Reformer Calls For New Limits on Elections
Writer of landmark act urges public funding, addition of criminal penalties.
Bob Stern, one of the architects of the state's Political Reform Act, said Tuesday that he believes that public financing of elections is the next major change needed to improve elections in California.
Stern, now president of the Los Angeles-based Center for Governmental Studies, was in Sacramento to testify at the Capitol in favor of AB 583, a measure by Assemblywoman Loni Hancock, D-Berkeley, that would provide public money to candidates for state office.
While Stern admitted that he thinks the bill he helped draft is "dead" this year because of budget constraints facing the state, he said that California must follow the lead of Maine and Arizona to decrease the influence of special interests.
"In my view, the most important area is public financing, of all the reforms that are needed," Stern said Tuesday in an interview with The Bee Capitol Bureau on a wide range of campaign finance topics. "There would be more competitive elections, there would be less influence from special interests. ... It would make a major difference in the way campaigns are run and the way government is perceived."
A similar measure died in legislative committee last year.
The measure, which Stern estimates would cost the state roughly $70 million a year, would allow candidates to pledge not to collect private donations and instead to receive a certain amount of state money to finance their campaigns.
The Assembly's elections and redistricting committee postponed a vote on the measure until next week.
Stern, former general counsel to the Fair Political Practices Commission, said the bill, which would also lower the amount that candidates who opt against using public financing can collect per donor, would carry a criminal penalty.
That is something he said he believes the current campaign system in California lacks, because the public shame of a civil fine, in his opinion, has not sufficed as a deterrent for some to repeatedly ignore campaign finance laws.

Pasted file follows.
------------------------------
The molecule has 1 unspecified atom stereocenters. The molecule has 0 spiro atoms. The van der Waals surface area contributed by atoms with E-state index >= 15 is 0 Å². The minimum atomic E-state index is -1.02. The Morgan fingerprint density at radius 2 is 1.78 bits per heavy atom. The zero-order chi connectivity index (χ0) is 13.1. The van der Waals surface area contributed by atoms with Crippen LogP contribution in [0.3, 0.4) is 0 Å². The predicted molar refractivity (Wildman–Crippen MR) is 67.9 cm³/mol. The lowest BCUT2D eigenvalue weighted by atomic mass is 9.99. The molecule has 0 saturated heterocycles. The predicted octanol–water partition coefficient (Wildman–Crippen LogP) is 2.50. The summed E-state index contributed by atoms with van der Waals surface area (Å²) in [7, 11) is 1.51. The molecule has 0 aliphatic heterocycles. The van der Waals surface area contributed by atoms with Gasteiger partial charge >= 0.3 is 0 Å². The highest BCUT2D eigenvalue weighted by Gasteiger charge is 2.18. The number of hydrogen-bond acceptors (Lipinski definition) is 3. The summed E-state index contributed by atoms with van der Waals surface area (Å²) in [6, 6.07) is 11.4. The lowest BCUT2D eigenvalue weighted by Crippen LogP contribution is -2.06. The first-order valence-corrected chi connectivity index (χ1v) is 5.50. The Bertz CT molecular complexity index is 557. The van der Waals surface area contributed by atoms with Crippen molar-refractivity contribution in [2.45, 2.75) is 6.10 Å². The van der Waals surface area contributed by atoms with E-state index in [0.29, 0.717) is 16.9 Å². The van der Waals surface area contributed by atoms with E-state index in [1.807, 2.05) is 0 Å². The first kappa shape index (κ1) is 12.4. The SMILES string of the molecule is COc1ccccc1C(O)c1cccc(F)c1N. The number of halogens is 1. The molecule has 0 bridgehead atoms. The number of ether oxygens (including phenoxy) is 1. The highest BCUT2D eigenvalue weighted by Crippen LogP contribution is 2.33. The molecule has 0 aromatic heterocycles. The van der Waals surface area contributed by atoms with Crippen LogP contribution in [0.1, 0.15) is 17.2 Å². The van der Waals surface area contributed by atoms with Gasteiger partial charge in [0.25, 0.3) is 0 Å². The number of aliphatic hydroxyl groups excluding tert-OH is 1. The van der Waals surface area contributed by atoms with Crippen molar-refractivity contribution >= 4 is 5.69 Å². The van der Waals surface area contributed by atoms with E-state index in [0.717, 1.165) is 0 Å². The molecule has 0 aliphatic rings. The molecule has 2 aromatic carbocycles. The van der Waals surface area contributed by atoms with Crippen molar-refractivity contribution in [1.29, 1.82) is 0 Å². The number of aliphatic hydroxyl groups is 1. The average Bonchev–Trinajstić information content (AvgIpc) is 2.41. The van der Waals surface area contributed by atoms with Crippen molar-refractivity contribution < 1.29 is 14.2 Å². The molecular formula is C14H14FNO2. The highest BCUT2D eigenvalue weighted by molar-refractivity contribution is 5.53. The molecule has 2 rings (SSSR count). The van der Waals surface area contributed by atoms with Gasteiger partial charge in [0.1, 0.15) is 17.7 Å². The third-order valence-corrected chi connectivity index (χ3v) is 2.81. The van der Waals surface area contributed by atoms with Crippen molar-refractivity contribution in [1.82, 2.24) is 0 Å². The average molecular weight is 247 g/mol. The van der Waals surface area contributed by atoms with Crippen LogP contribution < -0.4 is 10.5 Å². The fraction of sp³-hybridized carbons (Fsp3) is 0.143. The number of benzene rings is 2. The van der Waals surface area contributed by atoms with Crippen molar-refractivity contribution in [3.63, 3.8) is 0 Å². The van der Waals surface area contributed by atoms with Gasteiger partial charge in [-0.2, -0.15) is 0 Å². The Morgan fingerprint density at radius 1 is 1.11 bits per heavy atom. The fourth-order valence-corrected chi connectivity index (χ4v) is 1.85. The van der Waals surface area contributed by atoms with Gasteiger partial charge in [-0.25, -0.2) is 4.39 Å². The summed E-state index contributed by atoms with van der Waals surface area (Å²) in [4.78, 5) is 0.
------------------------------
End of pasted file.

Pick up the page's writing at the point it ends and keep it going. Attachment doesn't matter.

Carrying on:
The Hancock measure would sentence anyone found to be criminally in violation of the bill to one day and one night in jail.
"I thought the embarrassment of being fined by the FPPC, people would feel that so much that they wouldn't violate the law again," Stern said. "I was wrong."
Meanwhile, Stern also said that he believes that Gov. Arnold Schwarzenegger's fundraising to push his initiative agenda could ultimately harm his image with voters.
"It really affects the public perception ... and it's going to bring him down probably the way it brought Gray Davis down if he's not careful about it," Stern said. "People are going to start linking the contributions to his positions, and when they start doing that, then the voters will start to get much more cynical."
But Stern said some donors have a different reason to contribute to Schwarzenegger than they did for Davis.
"The big difference is that people want to be with this governor," Stern said. "They really want to be around him, and they'll pay money to shake hands with him."
Stern also said that California has "too many elections," and said he keeps track each campaign of the number of decisions that he, as a voter, must make.
"One year," he said, "I had 100 decisions to make on my ballot."
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